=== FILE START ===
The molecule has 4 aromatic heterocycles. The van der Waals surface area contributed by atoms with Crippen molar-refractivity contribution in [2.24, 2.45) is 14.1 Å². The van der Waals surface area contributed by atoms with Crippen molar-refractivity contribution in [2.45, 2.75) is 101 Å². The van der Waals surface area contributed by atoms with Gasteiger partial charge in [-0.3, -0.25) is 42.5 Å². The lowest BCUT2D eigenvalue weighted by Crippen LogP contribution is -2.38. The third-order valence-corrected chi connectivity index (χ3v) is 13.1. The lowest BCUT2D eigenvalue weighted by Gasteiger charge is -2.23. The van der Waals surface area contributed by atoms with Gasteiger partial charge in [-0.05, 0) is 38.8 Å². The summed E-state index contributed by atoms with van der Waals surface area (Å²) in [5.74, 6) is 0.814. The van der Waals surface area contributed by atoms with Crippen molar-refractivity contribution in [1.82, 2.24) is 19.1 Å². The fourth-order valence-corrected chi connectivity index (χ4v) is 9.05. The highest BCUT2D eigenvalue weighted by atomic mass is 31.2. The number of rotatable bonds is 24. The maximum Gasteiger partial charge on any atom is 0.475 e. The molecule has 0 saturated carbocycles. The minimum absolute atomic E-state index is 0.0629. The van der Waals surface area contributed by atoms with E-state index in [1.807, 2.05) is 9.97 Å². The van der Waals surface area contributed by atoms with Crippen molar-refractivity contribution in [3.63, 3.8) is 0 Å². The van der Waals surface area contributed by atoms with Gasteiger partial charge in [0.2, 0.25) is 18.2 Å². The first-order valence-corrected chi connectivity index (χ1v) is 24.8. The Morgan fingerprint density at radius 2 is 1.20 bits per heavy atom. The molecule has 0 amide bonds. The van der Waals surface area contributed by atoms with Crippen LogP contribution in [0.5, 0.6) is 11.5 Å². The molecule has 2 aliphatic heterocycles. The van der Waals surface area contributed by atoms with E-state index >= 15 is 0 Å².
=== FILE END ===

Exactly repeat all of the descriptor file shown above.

The molecule has 4 aromatic heterocycles. The van der Waals surface area contributed by atoms with Crippen molar-refractivity contribution in [2.24, 2.45) is 14.1 Å². The van der Waals surface area contributed by atoms with Crippen molar-refractivity contribution in [2.45, 2.75) is 101 Å². The van der Waals surface area contributed by atoms with Gasteiger partial charge in [-0.3, -0.25) is 42.5 Å². The lowest BCUT2D eigenvalue weighted by Crippen LogP contribution is -2.38. The third-order valence-corrected chi connectivity index (χ3v) is 13.1. The lowest BCUT2D eigenvalue weighted by Gasteiger charge is -2.23. The van der Waals surface area contributed by atoms with Gasteiger partial charge in [-0.05, 0) is 38.8 Å². The summed E-state index contributed by atoms with van der Waals surface area (Å²) in [5.74, 6) is 0.814. The van der Waals surface area contributed by atoms with Crippen molar-refractivity contribution in [1.82, 2.24) is 19.1 Å². The fourth-order valence-corrected chi connectivity index (χ4v) is 9.05. The highest BCUT2D eigenvalue weighted by atomic mass is 31.2. The number of rotatable bonds is 24. The maximum Gasteiger partial charge on any atom is 0.475 e. The molecule has 0 saturated carbocycles. The minimum absolute atomic E-state index is 0.0629. The van der Waals surface area contributed by atoms with E-state index in [1.807, 2.05) is 9.97 Å². The van der Waals surface area contributed by atoms with Crippen molar-refractivity contribution in [3.63, 3.8) is 0 Å². The van der Waals surface area contributed by atoms with Gasteiger partial charge in [0.2, 0.25) is 18.2 Å². The first-order valence-corrected chi connectivity index (χ1v) is 24.8. The Morgan fingerprint density at radius 2 is 1.20 bits per heavy atom. The molecule has 0 amide bonds. The van der Waals surface area contributed by atoms with Crippen LogP contribution in [0.5, 0.6) is 11.5 Å². The molecule has 2 aliphatic heterocycles. The van der Waals surface area contributed by atoms with E-state index >= 15 is 0 Å².